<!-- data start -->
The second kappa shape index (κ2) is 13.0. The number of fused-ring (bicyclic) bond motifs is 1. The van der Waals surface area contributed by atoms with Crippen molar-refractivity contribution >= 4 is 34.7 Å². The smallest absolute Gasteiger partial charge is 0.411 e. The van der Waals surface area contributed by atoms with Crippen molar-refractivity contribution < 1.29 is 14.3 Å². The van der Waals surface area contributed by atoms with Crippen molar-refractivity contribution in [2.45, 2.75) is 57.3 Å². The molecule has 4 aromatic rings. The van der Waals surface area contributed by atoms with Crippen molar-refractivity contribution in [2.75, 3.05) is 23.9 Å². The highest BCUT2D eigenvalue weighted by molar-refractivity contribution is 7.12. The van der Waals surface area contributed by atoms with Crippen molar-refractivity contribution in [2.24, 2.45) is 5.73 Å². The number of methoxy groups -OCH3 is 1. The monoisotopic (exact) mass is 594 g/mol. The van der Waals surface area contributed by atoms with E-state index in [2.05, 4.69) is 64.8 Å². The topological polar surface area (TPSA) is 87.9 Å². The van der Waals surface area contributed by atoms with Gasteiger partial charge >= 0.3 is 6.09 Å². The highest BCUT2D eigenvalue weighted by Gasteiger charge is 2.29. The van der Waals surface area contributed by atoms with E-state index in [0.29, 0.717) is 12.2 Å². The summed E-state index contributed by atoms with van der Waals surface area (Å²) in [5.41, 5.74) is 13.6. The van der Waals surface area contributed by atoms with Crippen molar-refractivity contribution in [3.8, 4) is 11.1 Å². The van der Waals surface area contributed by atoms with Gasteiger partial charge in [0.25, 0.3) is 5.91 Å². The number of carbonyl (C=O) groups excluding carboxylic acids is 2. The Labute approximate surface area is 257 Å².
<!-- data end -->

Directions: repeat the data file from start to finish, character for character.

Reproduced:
The second kappa shape index (κ2) is 13.0. The number of fused-ring (bicyclic) bond motifs is 1. The van der Waals surface area contributed by atoms with Crippen molar-refractivity contribution >= 4 is 34.7 Å². The smallest absolute Gasteiger partial charge is 0.411 e. The van der Waals surface area contributed by atoms with Crippen molar-refractivity contribution < 1.29 is 14.3 Å². The van der Waals surface area contributed by atoms with Crippen molar-refractivity contribution in [2.45, 2.75) is 57.3 Å². The molecule has 4 aromatic rings. The van der Waals surface area contributed by atoms with Crippen molar-refractivity contribution in [2.75, 3.05) is 23.9 Å². The highest BCUT2D eigenvalue weighted by molar-refractivity contribution is 7.12. The van der Waals surface area contributed by atoms with Crippen molar-refractivity contribution in [2.24, 2.45) is 5.73 Å². The number of methoxy groups -OCH3 is 1. The monoisotopic (exact) mass is 594 g/mol. The van der Waals surface area contributed by atoms with E-state index in [2.05, 4.69) is 64.8 Å². The topological polar surface area (TPSA) is 87.9 Å². The van der Waals surface area contributed by atoms with Gasteiger partial charge >= 0.3 is 6.09 Å². The highest BCUT2D eigenvalue weighted by Gasteiger charge is 2.29. The van der Waals surface area contributed by atoms with E-state index in [0.29, 0.717) is 12.2 Å². The summed E-state index contributed by atoms with van der Waals surface area (Å²) in [5.41, 5.74) is 13.6. The van der Waals surface area contributed by atoms with Crippen molar-refractivity contribution in [3.8, 4) is 11.1 Å². The van der Waals surface area contributed by atoms with Gasteiger partial charge in [0.25, 0.3) is 5.91 Å². The number of carbonyl (C=O) groups excluding carboxylic acids is 2. The Labute approximate surface area is 257 Å².